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Re: The Moon

Posted: 25 Aug 2012, 22:13
by Ross G. R. Caldwell
debra wrote:That's a really good scan. Where is it from?

In many of these cards, elements of the figures are covered with gold leaf. It makes seeing what's really there quite difficult.
From Sandrina Bandera, ed., I tarocchi: il caso e la fortuna. Bonifacio Bembo e la cultura cortese tardogotica, catalogue of the Brera Gallery exhibition in 1999.

The pictures are better than any facsimile I have seen of these cards, although for the Pierpont Morgan Bergamo deck (i.e. the Visconti-Sforza) they are not complete. But it is the only place where full size colour pictures of the entire 48 remaining cards of the Brambilla deck can be found.

Re: The Moon

Posted: 25 Aug 2012, 22:53
by Lorredan
Yes the gold trellising makes it unlikely even though the gold goes over cord as well-which is a bit odd.
I have Allesandro Bellenghi's 'Book' Cartomancy and there is a full page half card image of the Moon and it looks amazingly like an apple and the only place where the rubbing is so accurate and unpatchlike.I guess that is where
one's thumb might be, if holding a hand of cards.
Great scans and thank you.
Is there a Hermit in your brochure?
~Lorredan

Re: The Moon

Posted: 25 Aug 2012, 22:57
by Ross G. R. Caldwell
Lorredan wrote: Is there a Hermit in your brochure?
~Lorredan
Unfortunately, no. She shows 17 of the trumps, but not that one. What is the detail you need?

Re: The Moon

Posted: 25 Aug 2012, 23:38
by Lorredan
I want the Hermits left shoulder, by his neck about half inch below his hair and by the collar -like detailing.
That would be fantastic if it were possible.
~Lorredan

Re: The Moon

Posted: 26 Aug 2012, 04:32
by Huck
Image

Re: The Moon

Posted: 26 Aug 2012, 08:02
by Lorredan
Besten? dank- ist dies sehr hilfreich Huck !!!!
Now wrong thread- but that Button that we can see on the forum's header on the hermit's shoulder is more apparent than the apple of the Moon- I guess it is part of the design, and looks like a Francesco Sforza policy of tolerance towards the Jews.
It was called a "O" badge/button- not oval like the French badge and much smaller, and Sforza allowed it be discreet and blue, (When he was in the Marche) but if not worn no prosecution followed- nor did he charge the Jews for wearing it- the levy...cheeky lot down at the Church.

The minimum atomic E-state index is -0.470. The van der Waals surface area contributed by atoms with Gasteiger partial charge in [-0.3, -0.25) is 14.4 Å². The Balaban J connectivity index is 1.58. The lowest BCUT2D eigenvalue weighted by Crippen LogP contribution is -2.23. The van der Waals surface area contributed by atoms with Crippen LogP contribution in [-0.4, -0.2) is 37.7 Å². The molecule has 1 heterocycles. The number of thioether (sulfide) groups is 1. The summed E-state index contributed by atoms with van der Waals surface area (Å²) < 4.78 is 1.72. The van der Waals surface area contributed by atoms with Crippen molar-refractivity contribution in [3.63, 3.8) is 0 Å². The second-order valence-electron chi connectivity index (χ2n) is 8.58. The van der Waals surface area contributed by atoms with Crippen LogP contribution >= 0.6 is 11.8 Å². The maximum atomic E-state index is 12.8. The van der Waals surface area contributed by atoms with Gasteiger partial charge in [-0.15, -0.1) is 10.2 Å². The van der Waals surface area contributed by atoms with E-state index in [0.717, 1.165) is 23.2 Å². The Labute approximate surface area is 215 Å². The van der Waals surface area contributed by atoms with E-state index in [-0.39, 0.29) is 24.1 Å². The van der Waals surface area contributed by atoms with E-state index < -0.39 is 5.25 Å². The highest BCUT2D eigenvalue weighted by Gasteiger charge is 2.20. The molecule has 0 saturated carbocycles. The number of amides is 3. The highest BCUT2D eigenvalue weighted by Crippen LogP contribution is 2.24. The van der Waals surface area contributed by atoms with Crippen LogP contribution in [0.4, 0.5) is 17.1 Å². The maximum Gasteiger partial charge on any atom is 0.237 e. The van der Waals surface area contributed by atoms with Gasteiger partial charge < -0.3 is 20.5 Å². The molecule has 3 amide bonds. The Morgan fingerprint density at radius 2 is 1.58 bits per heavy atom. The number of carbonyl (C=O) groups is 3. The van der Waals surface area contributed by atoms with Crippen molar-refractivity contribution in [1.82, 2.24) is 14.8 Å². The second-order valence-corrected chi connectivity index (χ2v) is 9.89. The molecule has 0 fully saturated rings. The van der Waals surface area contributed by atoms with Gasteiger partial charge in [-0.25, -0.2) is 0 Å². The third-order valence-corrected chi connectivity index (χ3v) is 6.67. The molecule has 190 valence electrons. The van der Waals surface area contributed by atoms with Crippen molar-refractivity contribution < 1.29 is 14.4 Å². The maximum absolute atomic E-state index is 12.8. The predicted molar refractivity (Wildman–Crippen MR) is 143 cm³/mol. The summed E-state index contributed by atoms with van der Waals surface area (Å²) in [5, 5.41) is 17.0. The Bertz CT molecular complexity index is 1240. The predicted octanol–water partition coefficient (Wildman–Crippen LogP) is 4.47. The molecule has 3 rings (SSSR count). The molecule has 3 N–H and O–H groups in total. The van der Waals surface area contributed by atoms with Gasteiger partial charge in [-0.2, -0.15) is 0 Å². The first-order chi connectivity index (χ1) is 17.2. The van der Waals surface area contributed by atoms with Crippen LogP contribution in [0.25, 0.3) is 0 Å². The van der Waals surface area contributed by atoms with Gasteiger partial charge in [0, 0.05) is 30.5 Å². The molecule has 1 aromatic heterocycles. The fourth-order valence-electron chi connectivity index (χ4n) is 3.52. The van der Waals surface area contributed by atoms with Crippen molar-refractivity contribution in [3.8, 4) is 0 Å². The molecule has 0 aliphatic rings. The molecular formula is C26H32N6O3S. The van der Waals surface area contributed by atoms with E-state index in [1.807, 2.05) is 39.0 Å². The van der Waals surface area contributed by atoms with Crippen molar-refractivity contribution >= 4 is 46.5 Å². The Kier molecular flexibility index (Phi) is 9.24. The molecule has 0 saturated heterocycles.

Sforza and Cosimo Medici were pretty incensed over the prosecution the Jewish Banker Salamone, whom they had both borrowed money from.
In 1434 Emperor Sigismund in Augsburg, reintroduced the circle badge/button(which was white and red or white and yellow, and then charged an annual fee for the wearing of it. Then in 1441 Pope Eugenius, brought in a new Judeis Civilas asking for 'relative tolerance' of the Jewish community in line with Augustine idea that the Jews reminded Christians of their Faith and they should be prayed for (Jewish conversion).
The story of Salamone is a story of shame. The outcome of his prosecution was that the Pope was broke due to the Milan wars, and he decided to sell Borgo San Sepolcro to the Floretines, who paid for it with the forfeiture of all Salomone's money and property using the 1406 Law (which had been superceded) and the Judge said "the decision was legal in form but illegal in substance" Such gobbleygook and everyone looked the other way.
In 1452 Sforza defied Pope Pius's edict to charge The Jewish Moneylender's some exorbitant amount- I forget what for- I think it was for a licence to be a Banker.
~Lorredan

Re: The Moon

Posted: 13 Jun 2013, 08:00
by Lorredan
Roundel.jpg
Roundel.jpg (77.68 KiB) Viewed 8924 times
This is a very early roundel (9th Century) Italian, a personification of the Moon.

Re: The Moon

Posted: 13 Jun 2013, 08:18
by robert
That is a wonderful piece of art!

Do we have more information on it?

Re: The Moon

Posted: 13 Jun 2013, 08:35
by marco
Thanks to google images :)
http://www.metmuseum.org/Collections/se ... /170004449
This plaque is one of the earliest known examples of the cloisonné-enamel technique in the West. The moon (luna) is symbolically represented here as a female sky goddess riding in a chariot and holding torches. The plaque originally would have been accompanied by another, with an image of the sun, both probably framing a large crucifix.

Re: The Moon

Posted: 13 Jun 2013, 08:49
by Lorredan
To add.. it was a gift to the Metropolitian Art Museum by J Pierpont Morgan in 1917.
It is Carolingian, or more correctly Frankish. The site said it was found in France, my book says Northern Italy, I guess the boundary in the 9th century was blurred.